By the end of Mr Kolpert, the stage floor is covered in blood, sick and tiramisu. This, I feel, is perhaps the best way of summing up the bizarre turn of the events that mark David Gieselmann's one hour play. It isn't real sick or blood that gradually pools towards the audience's; feet but, in a performance that delivers a shock of an ending, both funny and deeply unsettling, you do wonder.

The premise is simple. Boring, middle aged couple Sarah and Ralph invite equally boring couple Edith and Bastian over for pizza. The hitch is that all four are stark raving mad. The ensemble cast may play the part of well-intentioned middle class surburbanites, with their plumy accents and plain clothes, but from the outset their interactions probe the absurd. In particular, Damian Lynch as the bad tempered Bastian wonderfully encapsulates the play's twisted humour in an intentionally hysterical performance.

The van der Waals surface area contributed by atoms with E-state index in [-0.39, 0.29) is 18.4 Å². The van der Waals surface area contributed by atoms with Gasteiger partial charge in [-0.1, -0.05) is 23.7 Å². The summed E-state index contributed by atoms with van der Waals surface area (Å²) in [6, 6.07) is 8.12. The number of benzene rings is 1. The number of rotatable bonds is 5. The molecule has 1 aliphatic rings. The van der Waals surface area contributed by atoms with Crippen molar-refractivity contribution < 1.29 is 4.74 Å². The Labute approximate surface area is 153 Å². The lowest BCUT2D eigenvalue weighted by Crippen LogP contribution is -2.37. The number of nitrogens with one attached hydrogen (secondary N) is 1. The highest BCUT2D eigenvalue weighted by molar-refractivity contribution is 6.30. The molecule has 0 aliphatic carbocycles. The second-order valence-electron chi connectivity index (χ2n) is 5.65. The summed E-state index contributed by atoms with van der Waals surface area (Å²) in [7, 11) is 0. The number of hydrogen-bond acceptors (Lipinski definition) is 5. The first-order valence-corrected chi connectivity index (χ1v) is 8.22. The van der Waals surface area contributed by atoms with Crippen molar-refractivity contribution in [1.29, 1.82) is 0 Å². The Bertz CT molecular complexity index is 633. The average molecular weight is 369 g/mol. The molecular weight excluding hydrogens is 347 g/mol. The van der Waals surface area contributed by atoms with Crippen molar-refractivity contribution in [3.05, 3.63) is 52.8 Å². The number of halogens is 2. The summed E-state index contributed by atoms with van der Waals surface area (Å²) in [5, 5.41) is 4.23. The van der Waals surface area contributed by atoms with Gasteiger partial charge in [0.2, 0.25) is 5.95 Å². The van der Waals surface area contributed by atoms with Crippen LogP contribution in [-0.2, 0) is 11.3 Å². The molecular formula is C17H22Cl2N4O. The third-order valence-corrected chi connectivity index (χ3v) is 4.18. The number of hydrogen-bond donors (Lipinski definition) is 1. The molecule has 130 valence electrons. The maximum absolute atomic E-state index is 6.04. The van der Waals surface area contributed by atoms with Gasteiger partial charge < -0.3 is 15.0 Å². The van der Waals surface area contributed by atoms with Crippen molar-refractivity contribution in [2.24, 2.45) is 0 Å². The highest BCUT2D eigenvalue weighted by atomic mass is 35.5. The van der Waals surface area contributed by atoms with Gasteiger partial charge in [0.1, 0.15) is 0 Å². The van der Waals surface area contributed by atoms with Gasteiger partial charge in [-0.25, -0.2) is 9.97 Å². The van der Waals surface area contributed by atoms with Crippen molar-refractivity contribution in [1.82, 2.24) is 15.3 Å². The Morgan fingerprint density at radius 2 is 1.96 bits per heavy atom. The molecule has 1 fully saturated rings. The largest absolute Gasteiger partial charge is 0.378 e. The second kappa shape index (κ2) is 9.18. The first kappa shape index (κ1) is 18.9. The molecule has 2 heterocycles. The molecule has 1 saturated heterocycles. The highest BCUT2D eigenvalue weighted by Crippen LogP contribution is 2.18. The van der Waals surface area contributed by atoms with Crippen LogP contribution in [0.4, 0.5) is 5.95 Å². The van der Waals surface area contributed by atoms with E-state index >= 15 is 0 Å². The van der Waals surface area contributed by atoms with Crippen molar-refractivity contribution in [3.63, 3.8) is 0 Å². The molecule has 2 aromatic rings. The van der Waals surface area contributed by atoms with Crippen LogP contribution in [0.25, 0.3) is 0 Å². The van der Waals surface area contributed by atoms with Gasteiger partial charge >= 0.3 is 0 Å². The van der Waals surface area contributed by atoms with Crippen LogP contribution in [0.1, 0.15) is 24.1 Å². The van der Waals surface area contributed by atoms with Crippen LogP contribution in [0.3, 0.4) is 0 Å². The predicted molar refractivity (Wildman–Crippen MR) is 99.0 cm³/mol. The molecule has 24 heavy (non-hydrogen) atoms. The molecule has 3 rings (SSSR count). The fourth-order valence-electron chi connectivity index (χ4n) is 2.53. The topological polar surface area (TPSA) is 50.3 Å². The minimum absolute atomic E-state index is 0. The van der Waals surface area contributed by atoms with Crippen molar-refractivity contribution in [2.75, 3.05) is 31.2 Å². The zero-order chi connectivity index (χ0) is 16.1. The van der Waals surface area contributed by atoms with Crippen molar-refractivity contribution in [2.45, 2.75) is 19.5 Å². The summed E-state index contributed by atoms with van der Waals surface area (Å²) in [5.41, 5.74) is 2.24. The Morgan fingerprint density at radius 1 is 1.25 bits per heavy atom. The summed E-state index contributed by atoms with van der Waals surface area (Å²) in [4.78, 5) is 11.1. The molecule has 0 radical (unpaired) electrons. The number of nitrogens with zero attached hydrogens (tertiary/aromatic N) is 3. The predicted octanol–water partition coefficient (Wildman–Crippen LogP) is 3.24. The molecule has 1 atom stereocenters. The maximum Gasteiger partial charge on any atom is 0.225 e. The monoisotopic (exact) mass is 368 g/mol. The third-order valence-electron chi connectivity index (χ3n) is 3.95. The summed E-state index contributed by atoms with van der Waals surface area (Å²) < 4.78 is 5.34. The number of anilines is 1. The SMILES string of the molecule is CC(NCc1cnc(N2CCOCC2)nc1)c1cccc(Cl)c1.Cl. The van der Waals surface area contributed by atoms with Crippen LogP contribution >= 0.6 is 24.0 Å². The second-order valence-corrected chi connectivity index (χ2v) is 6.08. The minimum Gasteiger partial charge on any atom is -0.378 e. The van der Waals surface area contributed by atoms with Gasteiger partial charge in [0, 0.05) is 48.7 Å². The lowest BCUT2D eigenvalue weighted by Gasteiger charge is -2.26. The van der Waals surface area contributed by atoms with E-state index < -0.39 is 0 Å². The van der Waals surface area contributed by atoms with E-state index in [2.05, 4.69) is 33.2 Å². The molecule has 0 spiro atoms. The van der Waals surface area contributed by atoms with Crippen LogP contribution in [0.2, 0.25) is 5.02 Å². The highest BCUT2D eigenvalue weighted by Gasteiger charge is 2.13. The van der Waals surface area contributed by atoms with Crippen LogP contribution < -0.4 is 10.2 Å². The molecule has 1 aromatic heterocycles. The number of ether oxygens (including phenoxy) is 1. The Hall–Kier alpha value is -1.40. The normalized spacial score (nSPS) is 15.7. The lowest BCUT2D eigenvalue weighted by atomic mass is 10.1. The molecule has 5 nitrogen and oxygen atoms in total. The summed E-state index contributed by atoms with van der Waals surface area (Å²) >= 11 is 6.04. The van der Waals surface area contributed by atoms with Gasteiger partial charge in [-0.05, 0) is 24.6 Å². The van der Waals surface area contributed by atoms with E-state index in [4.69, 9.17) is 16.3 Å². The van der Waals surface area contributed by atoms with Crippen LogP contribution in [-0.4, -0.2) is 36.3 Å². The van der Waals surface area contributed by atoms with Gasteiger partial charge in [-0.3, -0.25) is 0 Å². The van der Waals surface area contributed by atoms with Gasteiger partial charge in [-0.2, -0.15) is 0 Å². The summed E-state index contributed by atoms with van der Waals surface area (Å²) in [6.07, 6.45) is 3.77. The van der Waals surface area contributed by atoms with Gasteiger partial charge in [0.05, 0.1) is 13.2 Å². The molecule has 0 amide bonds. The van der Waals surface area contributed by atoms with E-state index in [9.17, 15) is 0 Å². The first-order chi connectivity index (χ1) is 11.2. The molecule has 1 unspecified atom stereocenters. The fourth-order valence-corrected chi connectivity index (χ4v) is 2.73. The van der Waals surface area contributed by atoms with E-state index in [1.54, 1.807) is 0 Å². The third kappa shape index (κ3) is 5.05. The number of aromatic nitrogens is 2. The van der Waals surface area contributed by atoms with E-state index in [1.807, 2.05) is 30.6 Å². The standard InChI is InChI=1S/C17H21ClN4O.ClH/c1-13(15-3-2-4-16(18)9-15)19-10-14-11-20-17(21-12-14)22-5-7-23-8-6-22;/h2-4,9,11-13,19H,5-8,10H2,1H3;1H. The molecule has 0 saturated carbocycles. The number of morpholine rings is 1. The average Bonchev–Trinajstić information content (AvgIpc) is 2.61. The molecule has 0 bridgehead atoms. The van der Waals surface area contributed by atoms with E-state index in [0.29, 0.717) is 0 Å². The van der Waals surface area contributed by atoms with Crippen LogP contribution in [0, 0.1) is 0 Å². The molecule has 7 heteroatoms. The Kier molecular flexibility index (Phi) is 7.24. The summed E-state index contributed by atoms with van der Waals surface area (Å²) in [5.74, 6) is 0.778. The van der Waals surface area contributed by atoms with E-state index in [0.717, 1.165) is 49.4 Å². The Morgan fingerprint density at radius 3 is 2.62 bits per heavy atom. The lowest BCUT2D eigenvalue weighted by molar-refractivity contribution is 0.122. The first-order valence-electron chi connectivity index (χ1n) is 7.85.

Our title character, Mr Kolpert, is strangely absent. But perhaps this is because Sarah and Ralph have, quite happily, confessed to murdering him and placing him in the trunk that Edith primly sits upon. "Have they murdered him, or are they joking?"; the woman next to me whispers to her companion. That, my friend, is the question.

If you';re looking for an evening of subtlety and intrigue, Mr Kolpert is not for you. What it does offer is an almost exhilarating abandonment of expectation, and the thrill of ditching societal norms. At rip-roaring pace it tears up the black comedy rule book and, boasted by five fantastic and brave performances, makes for a memorable, and utterly ridiculous, evening.

-- by Rebecca Hussein